Death at a Distance

Your message hung on the phone line

like his striped shirt blowing
in the last wind of his life:
softly and with dignity.
His facial bones,
and body contours
he allowed to be chiseled
to an insubstantial sharpness
by the flow of chemicals and
the relentless labor of his disease:
both polished his body to dust.
Your life that has breathed that dust
for years will, someday,
carry it to the stars,
where it belongs.

About the poet:

Edwin Gardiner, a urologist, was in private practice for thirty years in San Diego; he did his surgical training at UCSF and NYU-Bellevue Medical Center. “I’ve written since my undergraduate days at Amherst College but have had only essays and professional monographs published before. From the early 1980s on, I occasionally wrote poetry, but since retiring I’ve found poetics an essential part of sampling the temperature of my daily life.”

About the poem:

The man in this poem and I were friends for many years. This poem was a whisper of condolence to his wife upon receiving a phone call with the news of his death. Though the poem is “occasional” in the sense of being inspired by an event, the act of constructing it became a way for me to transform the sadness I felt, using the biological effects of dying to examine a more generalized transformation of biological matter into the balanced structure of the universe. With his wife as his lover and caretaker, I’m hinting at her related role as a messenger of this larger transformation of us all.

Poetry editors:

Judy Schaefer and Johanna Shapiro

About the Poem

Share on facebook
Share on google
Share on twitter
Share on linkedin
Share on email


Leave a Comment

Your email address will not be published. Required fields are marked *

More Poems

Popular Tags
addiction alcohol addiction allergies anatomy lab bedside manner bigotry breast cancer cancer caregiver stories caregiving chemotherapy child abuse childbirth children chronic illness complementary therapies connecting with patients coping with death coping with illness coping with patient death cross-cultural health care cultural competence death and dying death of a parent dementia depression diabetes disability doctor-patient communication doctor-patient relationship doctor as patient doctor poems doctor stories drug addiction end of life end of life decision making faith family medicine forgiveness frustration with healthcare system genetic disorders geriatrics getting the news healing health care policy health care politics health insurance HIV humor ill parent immigration inequality international health labor and delivery leukemia medical errors medical student stories medical training medicine memorable patients mental health mental health professional stories mental illness military medicine miracles miscarriage mistakes neuroscience nurse poems nurse stories ob/gyn palliative care parent stories Parkinson's disease patient-centered care patient poems patient stories pediatrics personal remembrance physician assistant stories poem poems/poetry pregnancy PTSD race realizing human mortality resident stories role modeling self care social determinants of health social issues social worker stories spirituality stress and burnout suicide surgery thanksgiving the bad doctor visuals war veteran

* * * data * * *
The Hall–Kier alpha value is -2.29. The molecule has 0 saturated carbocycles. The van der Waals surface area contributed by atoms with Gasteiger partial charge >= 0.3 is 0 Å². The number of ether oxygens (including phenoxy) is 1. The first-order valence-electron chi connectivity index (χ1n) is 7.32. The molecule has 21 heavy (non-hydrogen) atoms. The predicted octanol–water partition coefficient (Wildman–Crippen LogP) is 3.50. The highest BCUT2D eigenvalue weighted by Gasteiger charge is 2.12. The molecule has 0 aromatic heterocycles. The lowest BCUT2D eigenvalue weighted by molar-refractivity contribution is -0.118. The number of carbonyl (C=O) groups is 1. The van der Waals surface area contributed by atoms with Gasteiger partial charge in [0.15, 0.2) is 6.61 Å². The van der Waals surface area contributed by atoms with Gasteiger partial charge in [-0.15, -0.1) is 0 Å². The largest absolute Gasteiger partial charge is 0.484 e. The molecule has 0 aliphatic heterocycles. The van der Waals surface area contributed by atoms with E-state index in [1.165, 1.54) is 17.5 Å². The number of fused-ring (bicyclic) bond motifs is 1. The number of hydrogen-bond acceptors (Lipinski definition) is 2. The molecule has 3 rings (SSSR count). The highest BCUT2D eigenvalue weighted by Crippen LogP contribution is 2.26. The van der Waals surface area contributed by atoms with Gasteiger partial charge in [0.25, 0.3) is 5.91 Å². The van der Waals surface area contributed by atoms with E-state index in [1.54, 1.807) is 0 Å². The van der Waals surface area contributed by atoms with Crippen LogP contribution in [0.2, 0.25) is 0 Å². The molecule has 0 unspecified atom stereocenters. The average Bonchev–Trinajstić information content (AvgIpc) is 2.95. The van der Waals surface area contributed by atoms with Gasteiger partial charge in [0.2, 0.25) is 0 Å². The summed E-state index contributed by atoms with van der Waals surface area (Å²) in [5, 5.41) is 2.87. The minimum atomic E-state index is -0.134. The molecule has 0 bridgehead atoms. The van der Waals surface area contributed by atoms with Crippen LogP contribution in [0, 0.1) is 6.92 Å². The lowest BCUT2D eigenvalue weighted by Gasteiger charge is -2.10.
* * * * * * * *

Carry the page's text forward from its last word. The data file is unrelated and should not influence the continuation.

Scroll to Top